I paid a quick stop at the ATM to get some money only to find that it would only issue me with a maximum of 200 euros. I later learned that this is some kind of rule in Portugal and no ATM will issue more than 200 euros in a single transaction.
We went from there to the taxi rank and jumped in to a waiting chariot. The driver had no English - not a scrap and so I had to show him the map of where we were going before we could get underway. The driver chatted with me in great detail in Portuguese, about what I have no idea, but his ramblings were interspersed with a hacking cough that sent shudders through me. I'm pretty sure that at one point he coughed up one of his lungs, but he must have swallowed it back down again, because he recommenced his diatribe soon after.
When we got near it was pretty clear he had no idea where he was taking us. He got pretty close then wound down his window and asked some of the people standing around the square. Despite appearing to be locals, they appeared to have no idea where Beco da Lapa wa either. I knew we were pretty close so I told the driver we would get out here. The fare on the meter said 7.35 euro and 1.60 in extras - presumably for the bags. The driver proceeded to press some button on the meter which wiped out the fare. The meter was blank, but when he pressed a button on it the meter displayed the number 1199 which the driver tried to tell me was the fare.
Now, I know it was only a matter o 3 euro, but I knew this wasn't the correct fare and I don't like this kind of practice. So I told him this was not the fare and he got very agitated and assured me it was. We had a slanging match where we both threatened to go to the police. He wanted to drive away with us still in the car and told me to shut the door. I was having none of this and refused, telling Jess and the girls to get out of the car. We got our luggage out of the boot and I paid him 10 euros which he accepted and drove off. The various people witnessing this little episode appeared most amused.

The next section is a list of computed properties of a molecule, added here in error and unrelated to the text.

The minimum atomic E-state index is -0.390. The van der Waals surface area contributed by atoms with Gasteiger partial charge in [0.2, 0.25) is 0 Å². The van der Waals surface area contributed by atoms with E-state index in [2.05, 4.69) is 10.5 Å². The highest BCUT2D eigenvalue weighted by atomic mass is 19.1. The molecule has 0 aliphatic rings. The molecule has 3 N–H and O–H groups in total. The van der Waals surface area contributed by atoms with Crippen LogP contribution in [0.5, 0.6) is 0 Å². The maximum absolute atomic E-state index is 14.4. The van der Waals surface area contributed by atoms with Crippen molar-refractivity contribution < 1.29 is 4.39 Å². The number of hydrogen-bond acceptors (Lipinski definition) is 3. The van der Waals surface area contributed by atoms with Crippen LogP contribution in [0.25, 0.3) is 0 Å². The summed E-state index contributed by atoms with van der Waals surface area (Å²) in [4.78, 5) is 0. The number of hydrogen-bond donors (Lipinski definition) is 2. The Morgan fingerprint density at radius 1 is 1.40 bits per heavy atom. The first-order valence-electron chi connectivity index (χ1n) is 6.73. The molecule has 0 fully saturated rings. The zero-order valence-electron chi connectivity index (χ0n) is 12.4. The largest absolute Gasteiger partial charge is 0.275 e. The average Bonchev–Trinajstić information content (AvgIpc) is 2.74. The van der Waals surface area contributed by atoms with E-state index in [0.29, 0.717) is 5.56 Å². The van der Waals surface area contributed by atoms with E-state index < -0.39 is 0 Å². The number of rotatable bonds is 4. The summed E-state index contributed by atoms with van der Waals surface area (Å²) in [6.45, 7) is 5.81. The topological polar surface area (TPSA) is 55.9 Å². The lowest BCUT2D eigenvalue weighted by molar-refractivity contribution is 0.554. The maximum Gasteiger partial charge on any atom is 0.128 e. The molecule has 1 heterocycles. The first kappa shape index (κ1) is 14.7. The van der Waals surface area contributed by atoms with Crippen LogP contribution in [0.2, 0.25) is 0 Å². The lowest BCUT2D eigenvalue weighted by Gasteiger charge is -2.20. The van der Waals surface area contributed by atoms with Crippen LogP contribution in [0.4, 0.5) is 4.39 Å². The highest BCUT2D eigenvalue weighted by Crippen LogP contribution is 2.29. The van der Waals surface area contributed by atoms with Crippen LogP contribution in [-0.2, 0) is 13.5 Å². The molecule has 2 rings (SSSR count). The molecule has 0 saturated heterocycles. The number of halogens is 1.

We walked up the hill in the direction of Beco da Lapa, asking anyone we passed if they knew where it was. I had a map that clearly showed where it is, but if you know the Alfama district of Lisbon at all you will know that a map can often be of little help at all.
We eventually found it wand found number 24. I buzzed for Flat 3 and the door unlatched. I open the door to what appeared to be a ladder. A stairway rose almost vertically before us. At this point I was almost glad we had one less bag - the heaviest to lug up three flights.
The apartment itself is lovely, with windows to the street and plenty of room. Perhaps the only complaint I have is that there is only seating in the lounge area for 2 people, despite being an apartment for 4 to 5 people.
The first thing that all of us noticed about Lisbon was how lovely and warm it is. It was so nice to be able to take a walk outside without putting on hats, scarves, thermals, coats etc etc. We went for a walk around the neighbourhood, soaking up the atmosphere of the Alfama district. This area is famous as the birthplace of fado music, a melancholy form of singing that is distinctly Lisbon. A quick stroll around our apartment revealed numerous fado bars and restaurants.
We decided to eat al fresco - what a delight! We chose a restaurant in a pretty courtyard where we had some delicious grilled salmon. The restaurants here are a bit more expensive than I had expected, with main courses in most of the places here costing around 10-15 euros. Still, for salmon at least, this is good value. Perhaps a little bit too much for grilled chicken.
We finished our meal and returned to our apartment. It was nearly 11 pm by this point and we were all dead on our feet.